In recent years many experts have noticed Turkey’s “soft force”, and the  Balkan Region is no exception. The Balkans have become a venue for dozens of educational, healthcare and cultural projects, with Turkey financing humanitarian campaigns and investing hefty sums in educational and medical projects, and in infrastructural and energy facilities. Under development is a plan to publish history textbooks in tandem with Albania, North Macedonia, Bosnia and Herzegovina. According to the Internet edition Balkan Insight, the popularity of Turkish soap operas in the Balkans boosts Turkey’s authority, simultaneously making it possible for Turkey to “re-write history”.

Unlike in the 1990s, when Ankara’s policy in the Balkans was oriented, first of all, at ethnically and religiously close countries and groups, now, Turkey is set on “covering” all countries of the peninsula. For Turkey, the main partners are Albania, Bosnia and Herzegovina, North Macedonia, Rumania, and “second level” counteragents are Croatia, Montenegro, Kosovo and Serbia. Incidentally, the significance of the latter has been growing steadily in the eyes of Turkish diplomats.

Erdogan, who visited Belgrade in October last year, has described Serbia as “a key country for peace and stability in the Balkans”. Cooperation with Serbia, he said, has reached an “ideal” level.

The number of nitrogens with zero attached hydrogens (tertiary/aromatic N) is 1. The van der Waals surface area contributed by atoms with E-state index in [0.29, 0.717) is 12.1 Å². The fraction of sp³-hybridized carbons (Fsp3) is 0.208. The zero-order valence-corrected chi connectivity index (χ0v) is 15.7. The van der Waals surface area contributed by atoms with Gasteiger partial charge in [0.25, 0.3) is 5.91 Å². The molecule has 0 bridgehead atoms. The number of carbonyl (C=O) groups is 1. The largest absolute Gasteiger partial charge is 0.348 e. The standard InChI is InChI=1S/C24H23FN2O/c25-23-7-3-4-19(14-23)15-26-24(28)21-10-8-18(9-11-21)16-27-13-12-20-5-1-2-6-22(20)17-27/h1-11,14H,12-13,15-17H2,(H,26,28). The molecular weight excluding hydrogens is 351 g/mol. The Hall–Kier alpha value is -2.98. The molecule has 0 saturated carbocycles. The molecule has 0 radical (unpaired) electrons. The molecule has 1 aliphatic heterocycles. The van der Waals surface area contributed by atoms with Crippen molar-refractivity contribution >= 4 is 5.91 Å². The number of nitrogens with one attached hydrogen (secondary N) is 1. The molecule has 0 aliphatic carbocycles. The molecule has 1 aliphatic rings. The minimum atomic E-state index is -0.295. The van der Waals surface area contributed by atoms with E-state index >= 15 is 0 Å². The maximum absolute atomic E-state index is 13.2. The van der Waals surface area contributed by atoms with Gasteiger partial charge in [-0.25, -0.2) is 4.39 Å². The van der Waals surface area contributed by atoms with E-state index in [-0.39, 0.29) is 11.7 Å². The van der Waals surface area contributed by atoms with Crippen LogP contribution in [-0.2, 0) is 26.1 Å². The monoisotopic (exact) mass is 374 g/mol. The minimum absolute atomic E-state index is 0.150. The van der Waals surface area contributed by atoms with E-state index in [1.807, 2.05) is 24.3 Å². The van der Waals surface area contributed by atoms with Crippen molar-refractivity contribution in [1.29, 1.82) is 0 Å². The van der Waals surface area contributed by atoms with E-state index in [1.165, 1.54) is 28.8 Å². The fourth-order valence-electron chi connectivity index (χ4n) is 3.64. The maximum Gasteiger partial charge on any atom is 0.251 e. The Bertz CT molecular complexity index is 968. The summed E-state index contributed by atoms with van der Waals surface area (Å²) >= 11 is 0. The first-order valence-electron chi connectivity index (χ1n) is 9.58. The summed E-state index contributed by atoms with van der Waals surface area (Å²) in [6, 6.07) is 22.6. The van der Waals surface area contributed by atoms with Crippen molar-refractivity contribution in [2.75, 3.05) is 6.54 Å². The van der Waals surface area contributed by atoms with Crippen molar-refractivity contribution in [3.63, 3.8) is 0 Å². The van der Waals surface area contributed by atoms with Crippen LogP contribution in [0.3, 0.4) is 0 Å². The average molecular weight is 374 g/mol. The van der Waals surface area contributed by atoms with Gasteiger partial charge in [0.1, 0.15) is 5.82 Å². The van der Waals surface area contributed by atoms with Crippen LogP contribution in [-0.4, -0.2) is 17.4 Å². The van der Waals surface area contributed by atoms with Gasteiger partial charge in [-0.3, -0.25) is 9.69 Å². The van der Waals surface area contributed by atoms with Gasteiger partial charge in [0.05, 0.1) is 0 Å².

The opponents include Bulgaria (to a less extent) and Greece – countries where anti-Turkish moods are strong. Particularly, Greece. According to the Turkish newspaper Hürriyet, Ankara and Athens “have conflicting views on a number of points”, including the land border, the Aegean Sea, Cyprus and the entire East Mediterranean, where the natural gas – rich continental shelf and marine borders are still issues under discussion. The dispute over developed and prospected gas reserves narrowly escaped spilling into an open confrontation: Greek Defense Minister Nikos Panagiotopoulos threatened to “take up arms” in an interview broadcast by the Greek TV channel Star. His Turkish counterpart replied accordingly: «… we are persistent and resolute when it comes to protection of our interests and our rights, and we have the power needed for it». However, both sides softened their rhetoric soon afterwards.

In the Balkan Region Turkey has to compete, first of all, with the European Union, which looks at the region, not without grounds, as a “natural” zone of its interests. This competition becomes more intense as relations between Ankara and Brussels get cooler. 

The Euro-Atlantic direction currently dominates foreign policies of nearly all Balkan countries, despite the fact that the happy expectations of expanding cooperation with the West rarely come true. «European solidarity does not exist», – the Serbian president announced sadly as he declared a state of emergency in connection with the coronavirus pandemic.  Nevertheless, Bulgaria, Rumania, Albania, Croatia, Montenegro and North  Macedonia joined NATO; Bulgaria, Greece, Romania, and Croatia are members of the EU, Serbia and Montenegro are holding talks on their joining united Europe, and Albania and North Macedonia have received a green light to do so from Brussels.